-- This article was written by Alicia McElhaney of The Deal
Biotech share prices are continuing to slide, and large pharmaceutical companies that are flush with cash are looking to take advantage of cheaper assets, analysts say. Among potential targets they cite are Relypsa (RLYP), Regulus Therapeutics (RGLS), and Intercept Pharmaceuticals (ICPT), while the analysts say possible buyers include Action Alerts PLUS holding Biogen (BIIB), Teva Pharmaceutical (TEVA), and Gilead Sciences (GILD).
"It's kind of logical that buyers would look more closely at potential acquisition targets after the sector took a hit," said analyst Liana Moussatos of Wedbush Securities in a phone interview.
Analyst Michael Yee of Morningstar agreed.
"What has driven an urgency [in the sector] is that asset prices have fallen over the past few months," Yee said in a phone interview.
He pointed to an uncertain political climate as one of many causes of the price drops.
Democratic presidential candidate Hillary Clinton's Sept. 21 tweet, a short quip on the biotech industry, sent investors running, causing the biotech index to drop. It hasn't quite recovered since.
The tweet read: "Price gouging like this in the specialty drug market is outrageous. Tomorrow I'll lay out a plan to take it on. -H"
"Given the fact that we're going into an election year, that's caused people to sell off some of these stocks," Yee said.
So who are the major players in this market ripe for M&A?
The most likely buyers are large pharmaceutical companies looking to purchase smaller, more strategic companies.
Yee pointed to AbbVie's (ABBV) planned purchase of cancer drug maker, Stemcentrx, and Abbott Laboratories' (ABT)'s planned acquisition of St. Jude Medical (STJ), both of which were announced last week, as evidence of significant movement in the sector.
However, Yee said, Medivation's (MDVN) outright denial of Sanofi (SNY)'s $9.3 billion bid, made last week as well, signifies a difference of opinion among potential targets and buyers.
"It says that the sellers perhaps still believe that the prices still aren't where they need to be," Yee said. "They're still in love with their 52-week highs."
According to Yee, Biogen is looking for new drugs.
Yee said Biogen has explicitly expressed interest in acquiring Acadia Pharmaceuticals (ACAD), a neurology drug maker that just received approval for its Parkinson's psychosis drug, Nuplazid.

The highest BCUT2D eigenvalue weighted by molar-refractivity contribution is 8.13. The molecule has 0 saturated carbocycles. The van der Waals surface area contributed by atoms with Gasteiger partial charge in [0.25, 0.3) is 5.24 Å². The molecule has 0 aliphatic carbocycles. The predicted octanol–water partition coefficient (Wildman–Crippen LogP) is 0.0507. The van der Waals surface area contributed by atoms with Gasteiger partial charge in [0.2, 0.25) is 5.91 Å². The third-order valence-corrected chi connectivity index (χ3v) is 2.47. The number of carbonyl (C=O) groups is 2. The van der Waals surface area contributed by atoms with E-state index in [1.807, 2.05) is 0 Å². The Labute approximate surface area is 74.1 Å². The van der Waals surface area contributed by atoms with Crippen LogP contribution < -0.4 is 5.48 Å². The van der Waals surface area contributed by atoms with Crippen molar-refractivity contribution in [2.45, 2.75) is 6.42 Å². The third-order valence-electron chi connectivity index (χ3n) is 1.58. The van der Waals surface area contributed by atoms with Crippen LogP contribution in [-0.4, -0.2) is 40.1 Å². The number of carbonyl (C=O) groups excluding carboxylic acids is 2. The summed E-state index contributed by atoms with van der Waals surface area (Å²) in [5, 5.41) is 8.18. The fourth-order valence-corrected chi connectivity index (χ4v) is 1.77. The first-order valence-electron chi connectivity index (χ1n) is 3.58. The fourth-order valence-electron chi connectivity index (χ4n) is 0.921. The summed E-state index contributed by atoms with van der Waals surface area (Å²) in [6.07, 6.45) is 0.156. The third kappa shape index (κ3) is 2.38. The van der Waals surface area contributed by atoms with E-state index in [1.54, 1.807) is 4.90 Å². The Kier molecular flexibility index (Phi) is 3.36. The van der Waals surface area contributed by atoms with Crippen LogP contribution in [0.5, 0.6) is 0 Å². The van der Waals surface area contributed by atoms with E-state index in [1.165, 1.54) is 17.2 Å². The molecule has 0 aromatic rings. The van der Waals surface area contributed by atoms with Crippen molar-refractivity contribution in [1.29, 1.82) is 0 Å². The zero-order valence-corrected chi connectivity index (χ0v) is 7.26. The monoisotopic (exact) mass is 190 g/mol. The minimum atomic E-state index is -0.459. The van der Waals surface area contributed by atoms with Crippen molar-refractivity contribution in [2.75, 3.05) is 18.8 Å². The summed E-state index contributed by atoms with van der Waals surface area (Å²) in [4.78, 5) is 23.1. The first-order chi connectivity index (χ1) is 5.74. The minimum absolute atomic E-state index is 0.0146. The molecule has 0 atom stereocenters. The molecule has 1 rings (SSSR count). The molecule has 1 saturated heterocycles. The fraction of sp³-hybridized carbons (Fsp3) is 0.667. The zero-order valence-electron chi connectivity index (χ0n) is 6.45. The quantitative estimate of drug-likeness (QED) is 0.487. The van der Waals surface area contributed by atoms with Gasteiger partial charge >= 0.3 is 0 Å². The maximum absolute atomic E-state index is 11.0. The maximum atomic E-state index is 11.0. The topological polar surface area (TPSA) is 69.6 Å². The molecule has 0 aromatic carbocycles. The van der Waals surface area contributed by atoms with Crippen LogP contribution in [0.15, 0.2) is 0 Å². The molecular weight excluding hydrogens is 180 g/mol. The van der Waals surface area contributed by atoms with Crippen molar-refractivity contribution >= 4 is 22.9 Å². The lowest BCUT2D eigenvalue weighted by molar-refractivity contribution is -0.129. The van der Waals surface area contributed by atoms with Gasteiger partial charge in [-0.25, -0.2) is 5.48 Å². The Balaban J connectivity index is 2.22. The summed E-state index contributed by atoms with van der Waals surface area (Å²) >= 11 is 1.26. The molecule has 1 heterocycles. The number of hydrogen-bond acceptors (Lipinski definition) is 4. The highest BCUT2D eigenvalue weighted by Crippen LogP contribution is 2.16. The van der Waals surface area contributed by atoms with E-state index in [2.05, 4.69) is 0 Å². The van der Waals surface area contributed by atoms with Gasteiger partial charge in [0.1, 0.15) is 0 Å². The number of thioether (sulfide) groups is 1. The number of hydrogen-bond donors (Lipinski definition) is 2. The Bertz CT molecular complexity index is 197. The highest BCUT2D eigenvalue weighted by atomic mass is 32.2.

According to analysts Joseph Schwartz and Brett Larson of Leerink Partners, Biogen's CFO said the company is willing to pay about two times EBITDA for acquisitions that are likely to be strategic buys.
Another potential buyer of Acadia is Teva Pharmaceutical, an Israeli drug company, according to Ken Cacciatore, analyst at Cowen & Co. He said in a note that Acadia could sell for as much as $6 billion, while analyst Charles Duncan of Piper Jaffray put the price target around $5 billion in an interview with The Deal.
Yee also noted that Gilead Sciences could be interested in an acquisition.
"While the company is comfortable with outright acquisitions, it is also actively considering licensing and collaboration arrangements," Schwartz and Larson said in a note.
As far as targets go, specialty pharmaceutical companies are seeing a fair amount of play.
"There's always an interest in rare diseases," Moussatos said. "Companies looking to expand might look for smaller rare disease companies."
Moussatos noted that Relypsa could be an easy takeover target for Sanofi, which already partners with the hyperkalemia drug company, would "fit in with Sanofi's marketing message."
According to Moussatos, Relypsa could sell for $52 per share, or $2.3 billion based on shares outstanding.
Moussatos also noted that Regulus, a drug company that focuses on a wide variety of diseases, could sell for around $48 per share, or $2.5 billion based on shares outstanding, and Intercept Pharmaceuticals, a drug company that focuses on liver drugs, could go for as much as $423 per share, or $10.3 billion.
Her colleague, Brian Nierengarten said in an interview with The Deal that Anacor Pharmaceuticals (ANAC) could be ripe for takeover because it only has one drug, Kerydin, which is used to treat toenail fungus, in its platform.
Nierengarten said at the other end of the spectrum -- companies ripe for takeover thanks to their research and development efforts -- are MacroGenics (MGNX) and Xencor (XNCR).
Anacor, Biogen, Gilead, MacroGenics, Regulus, Relypsa,Teva, and Xencor officials could not be reached for comment. Acadia declined comment.
-- This article was originally published by The Deal, a sister publication of TheStreet that offers sophisticated insight and analysis on all types of deals, from inception to integration. Click here for a free trial.